OPI: Brother has been a global company for more than 50 years. What is the company’s overall mission?
Dean Shulman (DS): Over the years, Brother has ventured into several business segments. The overall "dream", however, has never changed. Our vision was to become a truly global company, with global development and manufacturing.
More importantly, Brother wanted to be a "good company": good for the shareholders, good for the employees, good for our distribution partners and good for our consumers. As we continue with our mid and long-term corporate vision, called "Global Vision 21", we now focus on printing solutions as our core competence.
OPI: How did this mission develop?
DS: Almost 100 years ago, our founder started a small sewing machine repair shop in Japan. Shortly after, his two sons expanded the family business. Incidentally, they believed that there was no better name for a family business than ‘brother’, since there were six brothers in the family. Besides, "sister" was already taken.
The founders had three goals. The first was "to create jobs for those who wanted to work", the second to create factories with a pleasant atmosphere. The third dream was "to become an exporter of products, rather than an importer of goods".
The two brothers started with nothing but their big vision, and it seemed almost impossible to achieve. To realise their dream, Brother Japan needed sales and distribution companies all over the world. In 1954, Brother International Corporation US was established as a subsidiary of Brother Industries Ltd. to achieve this mission for the US market.
OPI: And how did Brother then transition from sewing machines to a leader in home, home office and office products, and then to the 2005 OPI High Tech Vendor of the Year in the US?
DS: Originally, Brother was a mechanical company with expertise in motors, gears, cams, etc – all based on sewing. It then transitioned into an electromechanical company as it migrated into the typewriter business. In the 1970s, Brother collaborated with Centronics to develop a revolutionary invention – the world’s first printer that had a high speed interface – so that several products could attach to a single printer. This invention later became the industry de facto standard – the Centronics Parallel Interface.
Years later, Brother introduced its first printer under the Brother name. From there, we expanded our printing business to word processors, dot matrix printers and fax machines. We now offer everything from mono and colour laser printers and multifunction devices, to Stampcreator custom stamp machines, to P-touch electronic labelling systems and high-end garment printing machines. And we now have possibly the ‘world’s coolest printer’ – our MPrint mobile printer that’s about the size of your hand.
We continually look to develop printing solutions that help save our customers time and expense, help improve their productivity, and even provide tools for creativity, at home and at work.
OPI: Your tagline today is "Brother is Printing". Beyond the obvious, can you elaborate on this?
DS: At their core, many of our product lines utilise some key printing-based technologies. As we continue to expand these technologies, we continue to focus on much more than the technologies themselves, but the wide array of business and personal solutions that they can provide.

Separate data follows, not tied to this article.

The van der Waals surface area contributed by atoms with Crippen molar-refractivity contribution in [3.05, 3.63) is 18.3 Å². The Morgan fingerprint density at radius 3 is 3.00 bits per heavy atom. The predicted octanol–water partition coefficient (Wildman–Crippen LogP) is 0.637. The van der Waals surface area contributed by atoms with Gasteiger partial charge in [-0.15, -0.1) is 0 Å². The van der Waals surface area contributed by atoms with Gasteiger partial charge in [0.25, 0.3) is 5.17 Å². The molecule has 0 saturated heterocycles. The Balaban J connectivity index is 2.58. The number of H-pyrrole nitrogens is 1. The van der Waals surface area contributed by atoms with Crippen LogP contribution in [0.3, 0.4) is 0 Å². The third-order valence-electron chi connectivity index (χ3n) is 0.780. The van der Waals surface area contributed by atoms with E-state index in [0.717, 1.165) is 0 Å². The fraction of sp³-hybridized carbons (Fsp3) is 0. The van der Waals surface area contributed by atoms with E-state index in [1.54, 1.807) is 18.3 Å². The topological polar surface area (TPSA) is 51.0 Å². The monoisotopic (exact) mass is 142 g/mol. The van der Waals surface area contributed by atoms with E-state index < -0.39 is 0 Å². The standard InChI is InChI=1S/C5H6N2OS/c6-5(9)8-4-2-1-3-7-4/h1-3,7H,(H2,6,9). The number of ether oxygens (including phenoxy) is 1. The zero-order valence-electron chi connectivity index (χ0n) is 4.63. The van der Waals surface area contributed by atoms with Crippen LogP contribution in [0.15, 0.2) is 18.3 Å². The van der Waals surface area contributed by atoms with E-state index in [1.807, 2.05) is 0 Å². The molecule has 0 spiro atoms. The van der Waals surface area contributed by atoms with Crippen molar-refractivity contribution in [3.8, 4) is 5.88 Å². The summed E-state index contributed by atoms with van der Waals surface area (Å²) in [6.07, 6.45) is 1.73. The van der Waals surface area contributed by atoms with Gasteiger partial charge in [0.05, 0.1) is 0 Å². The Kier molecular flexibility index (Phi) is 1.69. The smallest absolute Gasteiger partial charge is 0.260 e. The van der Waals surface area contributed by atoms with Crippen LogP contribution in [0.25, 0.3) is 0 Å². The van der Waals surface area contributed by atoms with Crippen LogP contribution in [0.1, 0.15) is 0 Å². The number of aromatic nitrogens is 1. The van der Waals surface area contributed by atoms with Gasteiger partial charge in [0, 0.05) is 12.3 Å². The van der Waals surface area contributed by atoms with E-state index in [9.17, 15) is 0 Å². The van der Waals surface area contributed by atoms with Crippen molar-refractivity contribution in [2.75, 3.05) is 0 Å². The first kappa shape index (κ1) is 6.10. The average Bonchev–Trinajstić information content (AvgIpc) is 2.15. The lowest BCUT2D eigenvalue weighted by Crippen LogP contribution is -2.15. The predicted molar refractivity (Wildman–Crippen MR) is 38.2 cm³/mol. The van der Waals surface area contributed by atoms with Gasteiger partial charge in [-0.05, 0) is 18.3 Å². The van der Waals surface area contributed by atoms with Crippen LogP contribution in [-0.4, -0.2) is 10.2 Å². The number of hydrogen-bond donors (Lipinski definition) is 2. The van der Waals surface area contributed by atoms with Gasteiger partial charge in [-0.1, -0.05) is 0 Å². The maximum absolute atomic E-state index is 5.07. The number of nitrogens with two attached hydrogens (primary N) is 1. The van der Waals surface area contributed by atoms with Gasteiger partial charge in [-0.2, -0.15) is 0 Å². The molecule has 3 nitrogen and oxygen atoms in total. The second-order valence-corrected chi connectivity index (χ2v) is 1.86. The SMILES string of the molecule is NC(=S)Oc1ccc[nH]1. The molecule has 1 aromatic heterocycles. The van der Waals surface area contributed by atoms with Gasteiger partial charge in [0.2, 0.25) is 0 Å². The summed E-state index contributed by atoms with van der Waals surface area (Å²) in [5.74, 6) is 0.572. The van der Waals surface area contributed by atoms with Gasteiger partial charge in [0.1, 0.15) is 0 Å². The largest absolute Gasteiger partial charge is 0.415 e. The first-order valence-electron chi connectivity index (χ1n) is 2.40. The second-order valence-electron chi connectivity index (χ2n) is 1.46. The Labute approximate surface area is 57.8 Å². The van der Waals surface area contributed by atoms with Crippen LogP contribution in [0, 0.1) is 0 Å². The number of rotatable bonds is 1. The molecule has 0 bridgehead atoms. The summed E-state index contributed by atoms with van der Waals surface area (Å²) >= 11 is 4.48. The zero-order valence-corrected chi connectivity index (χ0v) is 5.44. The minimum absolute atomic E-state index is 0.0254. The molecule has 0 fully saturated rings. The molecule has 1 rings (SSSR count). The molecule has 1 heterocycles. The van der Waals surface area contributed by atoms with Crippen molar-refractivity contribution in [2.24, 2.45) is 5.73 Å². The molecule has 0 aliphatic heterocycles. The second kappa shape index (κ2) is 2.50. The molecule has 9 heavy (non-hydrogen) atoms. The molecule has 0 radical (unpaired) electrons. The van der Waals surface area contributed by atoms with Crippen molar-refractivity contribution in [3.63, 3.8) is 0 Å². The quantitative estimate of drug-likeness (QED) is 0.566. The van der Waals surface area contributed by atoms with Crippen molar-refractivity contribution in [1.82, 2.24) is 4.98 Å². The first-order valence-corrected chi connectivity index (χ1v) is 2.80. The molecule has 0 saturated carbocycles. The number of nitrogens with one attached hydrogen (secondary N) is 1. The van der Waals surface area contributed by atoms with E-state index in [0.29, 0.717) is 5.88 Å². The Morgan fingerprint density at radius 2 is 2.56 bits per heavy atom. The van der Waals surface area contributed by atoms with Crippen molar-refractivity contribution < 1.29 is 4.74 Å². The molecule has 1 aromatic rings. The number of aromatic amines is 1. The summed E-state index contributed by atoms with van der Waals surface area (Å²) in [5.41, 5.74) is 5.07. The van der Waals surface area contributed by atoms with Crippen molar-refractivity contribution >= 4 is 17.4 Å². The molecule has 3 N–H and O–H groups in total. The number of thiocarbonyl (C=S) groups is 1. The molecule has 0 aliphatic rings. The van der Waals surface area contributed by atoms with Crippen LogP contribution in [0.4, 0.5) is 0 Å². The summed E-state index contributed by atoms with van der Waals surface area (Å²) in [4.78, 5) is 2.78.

Brother develops printing solutions for its customers, not only on paper, but on film and fabric.
For example, our P-touch electronic labelling systems print on film, and use the same basic technology as our plain paper fax machines – thermal transfer technology. From this technology, we’ve developed a patented laminated process for our P-touch tapes. And we continue to expand our P-touch line, so we can now provide our customers with a wide range of tapes and printing options for home, office, harsh environment and all kinds of commercial labelling.
Another example of printing is our new "garment printer", the GT 541. This product gives commercial silk screen printers a real advantage – being able to now print images directly onto garments, using inkjet technology. With our garment printer, manufacturers no longer need to create separate screens before printing – and they save on start-up time.
And last is our embroidery business, which "prints" an image onto fabric using thread, with such detail that it’s possible to create photo-like images on fabric.
So, you might say that Brother is printing…on paper, on mylar and on fabric.
OPI: And who in particular are these solutions and products aimed at? At one point you promoted yourself as the "Ultimate Home Office Company". What’s the status quo today?
Don Cummins (DC): The SOHO consumer has been, and always will be, a key part of our business strategy, since a large number of products developed are focused on the needs and applications within that segment. But over the past ten years Brother has expanded the focus of its products to include both medium-sized companies and the commercial marketplace, small workgroups and even higher end personal/home usage customers.
Bill Henderson (BH): Our P-touch labelling systems have always been fantastic organisation tools for SOHO users. For many years, the specifications and prices of these systems were aimed at those types of users, and that targeted approach allowed Brother to become the labeller of choice for many SOHO customers.